Getting ready for the flight helped ease some of the anxiety. I didn’t realize how many procedures pilots have to go through before they even start the engines. The worst part of any flight for me is the take-off. My head tends to spin as it adjusts to the rising altitude. So, I did panic for the first twenty minutes at every dip and turn, but once all of my ear juices seemed to work themselves out and I got rid of the dizziness, it was really fun. We got to fly over various local landmarks and even got to see the Diefenbunker!
I think the flight was good for both of us (minus Brad’s flinching when our pilot announced we were a mile up) and was a good precursor to the commercial flight we’ll be taking at the end of this week as we whisk off on our winter escape!
When we went to New York City I really wanted to do a helicopter tour. Then I found out I’d have to sell a kidney to afford a 15 minute ride, so I politely declined. As far as I know, we don’t have anything like that here in Halifax, so when my friend Adam came to town we thought it would be fun to make it happen.
Since we had an extra seat in the plane, we decided to bring a guest. Internet’s Joel Kelly™ joined us on this adventure and although he thinks we graciously gave up the front seat to him, it was really just because Susan and I wanted to ensure if we went down in flames, we were going down together. He got a great view out the front window, and we got the security of knowing we wouldn’t die alone. Sounds fair to me. Our original plan was to take off from Debert and fly in over the city. Unfortunately, due to weather constraints, that didn’t happen, but we still had a great time flying over other areas.
Before we left solid ground, Adam took us around some storage areas around the airport where we got to see lots of different small airplanes. After seeing so much old technology sitting around the airport (I’m pretty sure the newest thing they had was a VCR) the tour helped settle the nerves.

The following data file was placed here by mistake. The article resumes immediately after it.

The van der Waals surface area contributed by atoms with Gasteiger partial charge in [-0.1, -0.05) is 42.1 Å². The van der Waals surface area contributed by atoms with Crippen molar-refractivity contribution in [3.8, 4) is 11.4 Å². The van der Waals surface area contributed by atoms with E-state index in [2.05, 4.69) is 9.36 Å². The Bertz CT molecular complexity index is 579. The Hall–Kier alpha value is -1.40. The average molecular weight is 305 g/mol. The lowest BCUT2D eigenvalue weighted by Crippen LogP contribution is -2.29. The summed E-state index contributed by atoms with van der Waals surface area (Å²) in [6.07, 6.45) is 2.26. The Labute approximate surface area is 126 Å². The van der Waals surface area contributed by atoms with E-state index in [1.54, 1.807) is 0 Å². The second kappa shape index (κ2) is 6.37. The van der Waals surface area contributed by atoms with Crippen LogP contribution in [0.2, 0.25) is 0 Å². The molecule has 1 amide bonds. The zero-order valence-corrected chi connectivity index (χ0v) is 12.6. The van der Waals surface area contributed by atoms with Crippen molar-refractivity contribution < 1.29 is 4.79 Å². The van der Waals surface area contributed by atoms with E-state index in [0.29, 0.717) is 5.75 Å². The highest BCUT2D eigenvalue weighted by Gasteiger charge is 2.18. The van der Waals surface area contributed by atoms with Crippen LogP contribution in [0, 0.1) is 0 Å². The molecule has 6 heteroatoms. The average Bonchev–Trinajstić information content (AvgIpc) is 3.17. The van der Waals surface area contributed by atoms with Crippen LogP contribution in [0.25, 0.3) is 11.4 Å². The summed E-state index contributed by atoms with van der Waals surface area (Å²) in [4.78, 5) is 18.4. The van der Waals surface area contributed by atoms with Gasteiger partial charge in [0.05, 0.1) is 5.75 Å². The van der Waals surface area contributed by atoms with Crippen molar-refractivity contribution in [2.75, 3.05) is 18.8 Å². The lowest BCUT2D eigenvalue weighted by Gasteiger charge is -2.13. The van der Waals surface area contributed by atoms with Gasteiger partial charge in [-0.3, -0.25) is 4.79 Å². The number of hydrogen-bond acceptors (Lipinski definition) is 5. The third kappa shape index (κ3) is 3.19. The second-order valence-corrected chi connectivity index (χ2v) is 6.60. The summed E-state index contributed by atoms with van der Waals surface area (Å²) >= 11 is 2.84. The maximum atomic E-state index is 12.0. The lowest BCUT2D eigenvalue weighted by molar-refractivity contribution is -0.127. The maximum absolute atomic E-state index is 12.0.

I remember flying in small planes as a kid. My dad once took me on a flight with some people he knew in a six passenger plane, and when I was a bit older I went on a short flight in a four passenger plane. You know how things from your childhood memories seem bigger? That totally happened. I could not believe how small it was inside. However, once we were belted in and headed down the runway, the size of the plane wasn’t an issue.
Despite my horrible distaste for flying, I had a great time. We got to see all kinds of fun things from a whole new perspective. We flew over my aunt’s house in Truro, Wentworth mountain, and we could even see PEI in the distance.
If you have a chance to take a helicopter or airplane tour of your city or the surrounding area, you need to do it. They tend to be a bit pricey, but it’s one of those “once in a lifetime” experiences. We’d like to say a huge thank you to our pilot, Adam, for keeping us alive, and to Internet’s Joel Kelly™ for putting up with our screams of terror with every bump and turn the plane took. We took way more pictures than we could include in this post so make sure to take a look at the Flickr set and let us know what you think.
(Click here if you don’t see the video of our flight)